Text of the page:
Industry gives itself so-so grade on sustainability

HIGH POINT — The furniture industry sees room for improvement in its sustainability efforts after retailers and manufacturers primarily gave a “C” grade on its progress in an exclusive Furniture Today survey.

Despite the overall middling score, 77% of manufacturers and 58% of retailers believe sustainability should be a priority.

In the survey, 42% of retailers and 40% of manufacturers graded the industry with a “C” — or satisfactory — on achieving its sustainability goals, with many noting that while the furniture industry is trying, the movement toward sustainability remains slow.

Just 8% of retailers felt the industry was doing “A”-level work on sustainability, while about one-fourth of furniture retailers and manufacturers graded efforts with a better-than-average “B.” Meanwhile, about one-fourth of retailers issued “D” and “F” grades for their effort; approximately one-third of manufacturers opted to assign below-average grades.

“Seems like it’s being done slowly and reactionary to consumer sentiment vs. real dedication to the impact on nature,” wrote one retailer. There is a focus on recycling and reduction, said another, “but (the industry) is not sophisticated enough to reduce emissions.”

“The industry is trying its best without doubling the cost of all their products,” was another comment from the retail side.

A retailer who graded efforts as a “D” cited “fast furniture” as part of the problem. “The industry is still not focused on creating a better product that lasts longer.”

One manufacturer, who gave the industry a “B,” said, “there is more being done in terms of circularity, reducing waste and using sustainably sourced products.”

The industry earned a “D” from a respondent who commented: “There is some effort, but it seems minimal.”

Part of the problem is communicating the message, said one manufacturer. “I don’t feel vendors do a good job of telling what they do specifically to be sustainable or any future initiatives.”

We’re “just scratching the surface of what can be accomplished,” wrote one manufacturer. “(We) do not have 100% alignment between manufacturer, retailer and consumer.”

Other themes in the comments that accompanied “C” or lower grades revolved around packaging waste or the lack of recyclable packaging and an absence of industrywide domestic and international sustainability standards.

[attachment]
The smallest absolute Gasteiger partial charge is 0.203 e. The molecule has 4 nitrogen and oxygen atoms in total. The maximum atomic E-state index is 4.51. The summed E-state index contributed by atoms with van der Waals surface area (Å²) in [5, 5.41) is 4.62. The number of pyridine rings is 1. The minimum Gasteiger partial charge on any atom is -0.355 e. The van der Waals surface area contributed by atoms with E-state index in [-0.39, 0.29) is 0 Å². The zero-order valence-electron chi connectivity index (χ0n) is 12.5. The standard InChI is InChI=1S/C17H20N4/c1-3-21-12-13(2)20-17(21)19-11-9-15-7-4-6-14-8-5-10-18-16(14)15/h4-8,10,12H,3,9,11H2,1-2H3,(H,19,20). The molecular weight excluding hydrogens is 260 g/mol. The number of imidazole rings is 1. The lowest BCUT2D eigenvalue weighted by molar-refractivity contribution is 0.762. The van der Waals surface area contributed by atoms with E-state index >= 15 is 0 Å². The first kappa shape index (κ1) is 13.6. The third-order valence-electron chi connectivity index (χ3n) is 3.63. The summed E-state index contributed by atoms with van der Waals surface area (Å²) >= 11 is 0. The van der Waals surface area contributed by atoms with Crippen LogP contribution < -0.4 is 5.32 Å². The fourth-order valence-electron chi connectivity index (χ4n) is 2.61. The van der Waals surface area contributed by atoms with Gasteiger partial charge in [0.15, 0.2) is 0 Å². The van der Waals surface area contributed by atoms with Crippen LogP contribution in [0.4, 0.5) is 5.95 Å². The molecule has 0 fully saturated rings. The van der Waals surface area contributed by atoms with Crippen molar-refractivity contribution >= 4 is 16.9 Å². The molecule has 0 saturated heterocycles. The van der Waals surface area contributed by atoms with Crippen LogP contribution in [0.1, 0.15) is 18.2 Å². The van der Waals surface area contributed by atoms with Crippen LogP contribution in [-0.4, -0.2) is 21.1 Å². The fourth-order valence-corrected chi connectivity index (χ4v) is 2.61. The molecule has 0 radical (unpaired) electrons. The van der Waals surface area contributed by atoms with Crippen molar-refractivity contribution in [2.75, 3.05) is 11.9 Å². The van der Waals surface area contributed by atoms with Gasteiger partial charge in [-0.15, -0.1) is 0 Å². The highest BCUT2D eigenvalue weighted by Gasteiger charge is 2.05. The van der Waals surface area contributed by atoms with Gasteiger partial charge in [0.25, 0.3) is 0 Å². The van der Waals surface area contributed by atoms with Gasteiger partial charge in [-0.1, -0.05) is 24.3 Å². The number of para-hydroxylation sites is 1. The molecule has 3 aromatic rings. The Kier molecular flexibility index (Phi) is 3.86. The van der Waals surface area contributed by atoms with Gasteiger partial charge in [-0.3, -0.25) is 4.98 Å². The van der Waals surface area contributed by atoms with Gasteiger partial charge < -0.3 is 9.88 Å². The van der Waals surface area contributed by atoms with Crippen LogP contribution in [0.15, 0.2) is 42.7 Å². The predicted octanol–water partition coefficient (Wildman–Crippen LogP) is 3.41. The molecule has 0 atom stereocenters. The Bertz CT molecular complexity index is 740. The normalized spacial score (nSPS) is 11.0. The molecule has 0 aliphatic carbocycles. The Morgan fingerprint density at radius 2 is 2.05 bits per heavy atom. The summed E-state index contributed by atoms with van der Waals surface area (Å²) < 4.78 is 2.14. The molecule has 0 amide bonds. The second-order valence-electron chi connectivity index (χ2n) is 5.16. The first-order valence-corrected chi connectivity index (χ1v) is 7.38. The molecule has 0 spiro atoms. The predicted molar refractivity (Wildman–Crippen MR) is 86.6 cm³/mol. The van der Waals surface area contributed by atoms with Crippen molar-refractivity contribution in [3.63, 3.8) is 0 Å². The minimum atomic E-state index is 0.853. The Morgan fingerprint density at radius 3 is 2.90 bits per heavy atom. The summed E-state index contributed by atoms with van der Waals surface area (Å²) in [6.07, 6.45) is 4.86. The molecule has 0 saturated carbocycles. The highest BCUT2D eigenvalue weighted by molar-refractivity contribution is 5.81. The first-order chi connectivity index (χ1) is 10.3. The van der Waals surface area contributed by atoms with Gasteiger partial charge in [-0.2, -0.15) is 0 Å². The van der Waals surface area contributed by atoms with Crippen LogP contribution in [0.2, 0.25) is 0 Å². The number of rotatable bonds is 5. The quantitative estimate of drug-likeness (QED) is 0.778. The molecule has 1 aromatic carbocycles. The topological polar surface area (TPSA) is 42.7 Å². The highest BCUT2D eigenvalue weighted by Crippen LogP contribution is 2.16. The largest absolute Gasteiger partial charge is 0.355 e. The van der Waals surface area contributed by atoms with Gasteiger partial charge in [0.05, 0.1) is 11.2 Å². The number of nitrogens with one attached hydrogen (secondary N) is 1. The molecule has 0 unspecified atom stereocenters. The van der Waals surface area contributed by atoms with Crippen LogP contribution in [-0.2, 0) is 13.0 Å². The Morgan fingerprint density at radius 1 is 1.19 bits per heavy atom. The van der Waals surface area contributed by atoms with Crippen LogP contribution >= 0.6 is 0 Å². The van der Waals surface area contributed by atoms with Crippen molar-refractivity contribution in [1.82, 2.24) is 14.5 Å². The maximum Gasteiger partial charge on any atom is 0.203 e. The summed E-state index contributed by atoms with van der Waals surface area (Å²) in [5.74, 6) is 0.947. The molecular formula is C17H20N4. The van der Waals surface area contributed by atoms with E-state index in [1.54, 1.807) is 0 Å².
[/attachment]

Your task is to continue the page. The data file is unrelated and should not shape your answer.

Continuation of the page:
Along with an assessment of the industry’s progress on sustainability, retailers and manufacturers also weighed in on what areas should be the focus going forward. Making products that use sustainable or recyclable materials was the top choice by both groups, and the clear leader among manufacturers (87%).

Materials matter

Respondents also cited making products using materials that extend a products’ life as important (62% retailers and 30% manufacturers), although manufacturers ranked prioritizing domestic product as second (39%).

The survey found 80% of manufacturer respondents make sustainable products, with half claiming such items make up more than 50% of their inventory. Both case goods and upholstery were well-represented among the categories, with sofas and loveseats leading the way at 45%.

Among retailers, nearly 75% said they sell sustainably made goods, with 22% offering more than 50% of their inventory from sustainable producers. Sofa and loveseats and dining/kitchen furniture are the top sustainable categories offered by retailers, followed closely by bedroom furniture.

Demand for sustainably made and sourced products has grown in the past 12 months, according to manufacturers, with 40% saying it is up over previous years, and the remaining 60% saying it has stayed level. The leading reason given for the demand spike, cited by all respondents, was that consumers have become educated on the issue of sustainability. Other explanations were increased popularity in sustainable materials (50%), an increase in product assortment (38%) and prices aligning with those of non-sustainably made furnishings (38%).

In contrast with manufacturers, just 30% of retailers said demand for sustainable product has risen in the past 12 months, while 49% claimed demand remains the same and 15% said there is no demand right now.

Among those retailers saying demand was down or didn’t exist, the top reasons cited were higher prices for sustainable goods (50%), consumers’ lack of understanding on what sustainable means (40%), a lack of popularity for sustainable materials (40%) and a desire for a brands that don’t offer sustainably made products (40%).


The findings contained in this report are qualitative in nature. They are derived from a small sample of respondents and shouldn’t be projected in numeric terms to larger populations. As such, the findings are directional and should be considered descriptive rather than explanatory.

The survey was conducted between March 25 and April 11 and results provided by Furniture Today/Strategic Insights.

See also:

  • Sustainability conversations spark a few green thoughts | Sheila Long O’Mara
  • 2 Top 100 companies pick up honors for sustainability efforts

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